When then Nederland mayor Bryan Brown learned of the discovery that day, he told the Daily Camera: “I feel like I’m in a David Lynch movie.”

And his reaction summed it up.

Even in an iconoclastic town like Ned, the thought of a Grandpopsicle in a nearby garden shed was unsettling, and local lawmakers hastily passed a law outlawing the storage of dead bodies on private property (it turned out, however, that Grandpa had to be Grandfathered in). Meanwhile, from Norway, Bauge threatened to “sue them until hell freezes over” if anyone tried to exhume Grandpa from his icy resting place.

Fast forward to 2002, and time had thawed local sentiments considerably. Taking a cue from the town of Fruita’s “Mike the Headless Chicken” celebration (honoring a fabled Western Slope chicken that survived years without a head), Nederland locals came up with an idea.

Frozen Dead Guy Days was born. And the rest is history.

“It’s like one of those things that never goes away, like a mole,” Warren says. “People now associated Nederland with a frozen dead guy, and we can’t make it disappear, so why not use it to create an economic opportunity for our town?”

Warren says proceeds from the last two Frozen Dead Guy days have helped the Chamber of Commerce hire a professional staff, and plans are in the works to develop a “more pedestrian-friendly” shopping district. (The Chamber could bring in as much as $30,000 if this year’s event goes off well, event organizers predict.)

For merchants, who often dread the windy, frigid days of winter, Frozen Grandpa has been a boon for business.

“Last year, it was my highest-grossing weekend of the entire year,” says Warren, owner of Off Her Rocker Antiques.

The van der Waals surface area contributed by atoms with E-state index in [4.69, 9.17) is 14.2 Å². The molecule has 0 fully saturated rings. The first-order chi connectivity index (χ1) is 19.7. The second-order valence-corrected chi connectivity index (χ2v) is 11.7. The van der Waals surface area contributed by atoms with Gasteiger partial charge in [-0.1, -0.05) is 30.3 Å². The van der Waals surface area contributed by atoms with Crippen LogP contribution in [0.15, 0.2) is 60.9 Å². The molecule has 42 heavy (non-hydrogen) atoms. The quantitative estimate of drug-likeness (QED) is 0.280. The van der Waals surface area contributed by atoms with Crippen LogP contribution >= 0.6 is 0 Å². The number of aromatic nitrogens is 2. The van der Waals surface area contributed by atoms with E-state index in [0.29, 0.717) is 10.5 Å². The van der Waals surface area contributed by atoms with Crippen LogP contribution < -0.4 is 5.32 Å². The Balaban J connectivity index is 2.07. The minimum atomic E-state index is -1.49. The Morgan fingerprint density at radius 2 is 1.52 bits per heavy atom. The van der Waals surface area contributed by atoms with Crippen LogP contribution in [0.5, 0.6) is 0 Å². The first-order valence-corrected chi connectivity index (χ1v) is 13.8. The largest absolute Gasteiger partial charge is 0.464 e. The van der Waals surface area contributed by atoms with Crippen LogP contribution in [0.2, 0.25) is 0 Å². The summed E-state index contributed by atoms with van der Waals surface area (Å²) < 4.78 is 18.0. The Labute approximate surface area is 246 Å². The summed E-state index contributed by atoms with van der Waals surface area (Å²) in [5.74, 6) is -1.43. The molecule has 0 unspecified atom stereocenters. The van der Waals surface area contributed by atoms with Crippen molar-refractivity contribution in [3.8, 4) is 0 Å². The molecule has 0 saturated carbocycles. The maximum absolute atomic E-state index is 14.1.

Adds Chad Jacobs, owner of the Acoustic Cafe, which will host this year’s “Brain Freeze” competition:

“It was by far the busiest day of the year,” for area restaurants. “We are realizing that people like to celebrate weird things.”

From Norway, Bauge has offered his full blessing, saying the fest is a fun way to honor Grandpa and a way to keep Colorado “a safe place for cryonics” in the future.

The prize for most creative way of capitalizing on a frozen dead guy in a shed has to go to Bo Shaffer, the long-time caretaker of the shed, and the esteemed guide of the champagne tours of Grandpa’s resting place.

For 10 years Shaffer, who lives in Longmont, has been paid $200 a trip by Bauge to drive a truck filled with dry ice up to Nederland once a month and gingerly pack it around Grandpa’s coffin. When the crummy old wooden shed began to blow apart, he worked with Tuff Shed (who kindly offered a new one) to install it. And earlier this week, he proudly watched as workers installed viewing stands for champagne tour participants who, under the glow of lamplight, want to “look in the box.”

They won’t see anything stomach-churning, Shaffer assures.

Just the old silver sarcophagus, some frozen cake from Grandpa’s “millennium birthday bash” in 2000, a cork from the inaugural champagne tour held last year, and a list of names of tourists who have, remarkably, shelled out $15 for a piece of the original wooden shed.

Explains Shaffer, tongue firmly implanted in cheek:

“That way, someday, when he wakes up, he will know who his supporters were.”

Contact Lisa Marshall at (303) 473-1357 or